To start that wheel, he need­ed to find a site to build his new sta­di­um. The con­sid­er­a­tions to take into account when look­ing for a site are size and loca­tion. When the deci­sion was made to look for a new sta­di­um site for Real Madrid, the means of trans­porta­tion had evolved a lot since the begin­ning of the 20th cen­tu­ry, which made it pos­si­ble to choose a loca­tion that, although cen­tral, was not in the his­toric cen­ter of the city, which is usu­al­ly expen­sive and dif­fi­cult to acquire. The size of the sta­di­ums is anoth­er prob­lem, since a medi­um-sized sta­di­um already occu­pies a huge area, some 40,000 square meters, slight­ly less than the Palace of Ver­sailles in Paris, an area that could house a large num­ber of small­er build­ings or struc­tures and which, due to its main func­tion, it is only use­ful for about 2 hours a week, less if we take into account the peri­ods with­out soc­cer. Thus, San­ti­a­go Bern­abeu and his team set out in search of a huge plot of land in an acces­si­ble area of Madrid for which they expect­ed to get a low return com­pared to what could be received from com­mer­cial and res­i­den­tial rental income. With these con­straints, they final­ly set­tled on an area slight­ly south of the Chamartín neigh­bor­hood, which at the time was a large plot of land sur­round­ed by incred­i­ble esplanades (board­walk or plaza) where foot­ball fans could park their car, bus, don­key or bicy­cle, depend­ing on the individual.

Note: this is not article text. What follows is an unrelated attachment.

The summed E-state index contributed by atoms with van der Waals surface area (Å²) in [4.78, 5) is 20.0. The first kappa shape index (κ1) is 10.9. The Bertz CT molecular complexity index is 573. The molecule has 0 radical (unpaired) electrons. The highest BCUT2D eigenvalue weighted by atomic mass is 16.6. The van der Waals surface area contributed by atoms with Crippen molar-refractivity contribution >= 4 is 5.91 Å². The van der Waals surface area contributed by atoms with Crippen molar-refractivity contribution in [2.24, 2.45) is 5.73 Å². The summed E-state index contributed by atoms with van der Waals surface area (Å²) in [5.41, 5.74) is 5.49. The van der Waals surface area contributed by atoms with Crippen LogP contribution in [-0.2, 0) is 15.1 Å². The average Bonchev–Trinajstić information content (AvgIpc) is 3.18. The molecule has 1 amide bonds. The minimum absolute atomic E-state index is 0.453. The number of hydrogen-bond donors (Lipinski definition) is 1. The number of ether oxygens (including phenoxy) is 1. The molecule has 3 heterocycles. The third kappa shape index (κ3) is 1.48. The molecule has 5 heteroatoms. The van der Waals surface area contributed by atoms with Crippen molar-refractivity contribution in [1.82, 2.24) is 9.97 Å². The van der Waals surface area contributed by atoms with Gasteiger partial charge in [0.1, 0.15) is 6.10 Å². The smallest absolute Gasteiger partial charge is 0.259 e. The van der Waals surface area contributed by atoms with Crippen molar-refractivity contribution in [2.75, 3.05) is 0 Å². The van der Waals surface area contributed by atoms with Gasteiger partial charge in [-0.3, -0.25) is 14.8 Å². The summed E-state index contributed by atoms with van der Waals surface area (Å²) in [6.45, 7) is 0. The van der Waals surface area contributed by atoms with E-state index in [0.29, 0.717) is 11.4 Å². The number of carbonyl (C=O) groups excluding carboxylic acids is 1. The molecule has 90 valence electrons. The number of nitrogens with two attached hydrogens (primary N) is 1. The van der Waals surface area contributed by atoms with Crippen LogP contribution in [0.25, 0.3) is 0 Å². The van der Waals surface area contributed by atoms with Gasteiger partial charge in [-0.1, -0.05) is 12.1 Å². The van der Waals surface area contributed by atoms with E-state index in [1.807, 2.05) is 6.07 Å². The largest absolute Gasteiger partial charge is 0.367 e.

In the USA, for exam­ple, many sta­di­ums have been built in for­mer indus­tri­al or port areas where fac­to­ries, influ­enced to a greater or less­er extent by the posi­tion of the dol­lar as a reserve cur­ren­cy, became less com­pet­i­tive and even­tu­al­ly emp­tied, leav­ing a logis­ti­cal­ly well-sup­plied large plot of land at a good price, ide­al for build­ing sta­di­ums for the exotic

sports prac­ticed there. In Europe, many sta­di­ums were built next to what used to be the city cen­ter, and as it grew, it became com­mon for many of them to end up in the new cen­ter, thus great­ly increas­ing their latent val­ue and the incen­tive to sell that space and build a new, mod­ern sta­di­um on the out­skirts. In the same city of Madrid, this hap­pened recent­ly with a his­toric rival of Real Madrid, the club Atléti­co de Madrid, which in 2019 sold the land of its old sta­di­um and received about 180 mil­lion euros.